1. The most worrying negative impact is the potential for displacement of activity from neighbouring ports and simply moving business around the UK without adding additional business and opportunities. This must be mitigated, as it is a major threat; particularly to remote ports in disadvantaged areas. It could easily be mitigated by expanding the number of locations awarded freeport status and/or ensuring that only ports in areas of deprivation and which are attracting additional business to the UK are awarded freeport status.
  2. With the increase in economic activity around a freeport comes the need to ensure that local infrastructure is sufficient (transport, internet, etc.) and there is sufficient housing to support any predicted shifts in population. Training and education must be accessible and appropriate to allow for labour pool development and access to the skills required. The strategic, long term view should be considered, with a focus on sustainable projects that have long term financial viability.
  3. Any model also needs to ensure that existing businesses don't simply appropriate freeport activities to benefit from tax or other incentives, as this would mean that those organisations are no longer contributing to the local economy in the same way. This would need to be achieved without disincentivising local businesses from investing and/or expanding using the freeport and is probably best addressed through policy.


How comprehensive is the package of measures proposed by the Government in its freeport model – and what others, if any, should be considered? How should these measures be adapted for different locations?  


  1. The current package lacks ambition and appeared to originally be focused on land value benefit and/or cargo ports; both of which add little value to UK GDP. Freeport models could achieve so much more, such as:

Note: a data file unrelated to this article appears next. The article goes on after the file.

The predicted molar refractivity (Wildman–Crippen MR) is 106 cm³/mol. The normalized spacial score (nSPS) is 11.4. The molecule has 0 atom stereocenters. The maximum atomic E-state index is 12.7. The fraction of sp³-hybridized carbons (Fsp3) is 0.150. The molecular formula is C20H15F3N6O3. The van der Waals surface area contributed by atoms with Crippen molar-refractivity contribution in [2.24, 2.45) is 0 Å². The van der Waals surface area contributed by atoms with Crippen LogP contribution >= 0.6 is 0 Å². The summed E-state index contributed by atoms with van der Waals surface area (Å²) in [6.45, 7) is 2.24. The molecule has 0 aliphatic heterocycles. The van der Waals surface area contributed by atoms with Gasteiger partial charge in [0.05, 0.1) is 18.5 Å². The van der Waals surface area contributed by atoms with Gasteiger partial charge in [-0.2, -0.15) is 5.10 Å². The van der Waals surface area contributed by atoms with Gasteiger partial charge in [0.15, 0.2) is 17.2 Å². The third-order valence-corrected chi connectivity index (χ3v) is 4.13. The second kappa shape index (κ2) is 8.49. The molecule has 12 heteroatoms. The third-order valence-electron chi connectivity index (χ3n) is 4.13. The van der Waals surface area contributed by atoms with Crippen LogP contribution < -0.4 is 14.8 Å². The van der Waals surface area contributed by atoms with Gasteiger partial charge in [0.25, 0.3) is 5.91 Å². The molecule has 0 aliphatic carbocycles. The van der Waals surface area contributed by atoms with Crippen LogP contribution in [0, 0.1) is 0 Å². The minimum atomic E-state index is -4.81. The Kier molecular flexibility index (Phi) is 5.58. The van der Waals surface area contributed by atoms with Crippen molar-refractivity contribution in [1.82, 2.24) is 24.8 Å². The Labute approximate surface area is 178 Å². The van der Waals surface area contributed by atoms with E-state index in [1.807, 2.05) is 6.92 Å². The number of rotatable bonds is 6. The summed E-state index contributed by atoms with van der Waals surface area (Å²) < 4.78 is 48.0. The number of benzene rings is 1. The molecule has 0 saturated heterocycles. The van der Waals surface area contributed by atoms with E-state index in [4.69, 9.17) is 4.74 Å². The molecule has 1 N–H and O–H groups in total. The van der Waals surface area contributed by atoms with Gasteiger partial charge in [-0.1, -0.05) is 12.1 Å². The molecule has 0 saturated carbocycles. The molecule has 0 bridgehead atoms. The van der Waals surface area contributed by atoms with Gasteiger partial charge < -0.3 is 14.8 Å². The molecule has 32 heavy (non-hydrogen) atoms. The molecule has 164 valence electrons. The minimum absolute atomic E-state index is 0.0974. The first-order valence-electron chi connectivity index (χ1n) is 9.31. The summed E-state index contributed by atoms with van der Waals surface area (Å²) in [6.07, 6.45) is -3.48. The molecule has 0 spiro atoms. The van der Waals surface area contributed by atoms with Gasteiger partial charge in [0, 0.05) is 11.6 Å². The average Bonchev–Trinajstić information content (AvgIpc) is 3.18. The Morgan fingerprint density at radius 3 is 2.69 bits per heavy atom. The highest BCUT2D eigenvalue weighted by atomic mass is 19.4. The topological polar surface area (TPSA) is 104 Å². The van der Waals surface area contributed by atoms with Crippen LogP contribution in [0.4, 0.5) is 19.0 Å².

Are the proposed criteria for selecting sites to become freeports appropriate?


  1. Freeport selection criteria should incorporate:


When evaluating proposals, should greater weight be given to certain criteria?

  1. We believe the following criteria should carry greater weight:


What role will the Department for International Trade play in this process?


  1. Supporting inward investment strategies e.g. encouraging offshore wind OEMs to operate, recruit and train workers within the freeport region and to increase local content by collaborating with other developers to create a sustainable pipeline of work.


What impact could freeports have on the overall regeneration and expansion of industrial areas? Is there a risk of displacement and economic disadvantage to areas not selected – and how could this be mitigated?


  1. Freeports could provide a catalyst to regeneration and expansion in regions surrounding strategic ports, particularly for those located in deprived areas where there is an opportunity to level up the UK economy. They provide a major opportunity to co-ordinate, focus and amplify the efforts of regeneration stakeholders (industry sectors and their supply chains, ports, enterprise and skills agencies, local government, academia) on a localised project that has both regional and national benefits.
  2. By making it easier to trade with the UK (post-Brexit) they can attract additional business from other economies, along with inward investment and migration. Rural areas often suffer from depopulation as local people flock to cities for greater economic opportunity. The freeport model has the opportunity to reverse this trend (assuming employment opportunities created and associated economic advantages benefit local people and local businesses) and also attract inward migration of skilled workers who can enhance the local workforce by transferring and embedding their knowledge.
  3. There is significant risk of displacement based on only 10 ports being selected. This could be mitigated by awarding more than 10 or only accepting applications from ports committing to add new business to UK GDP and not simply displace existing business from neighbours. This is particularly critical for ports located in areas of deprivation. An associated risk is that activities are relocated/diverted to a freeport site rather than other regional areas which would have otherwise benefitted.


What can the UK learn, and what competition will it face, from established freeports around the world? 


  1. Ports often have to respond relatively quickly to customer requirements / emerging industries.  In many countries the ports are owned/operated by the Governments and this facilitates a quicker response. A national approach to our critical strategic assets would be of benefit to many sectors.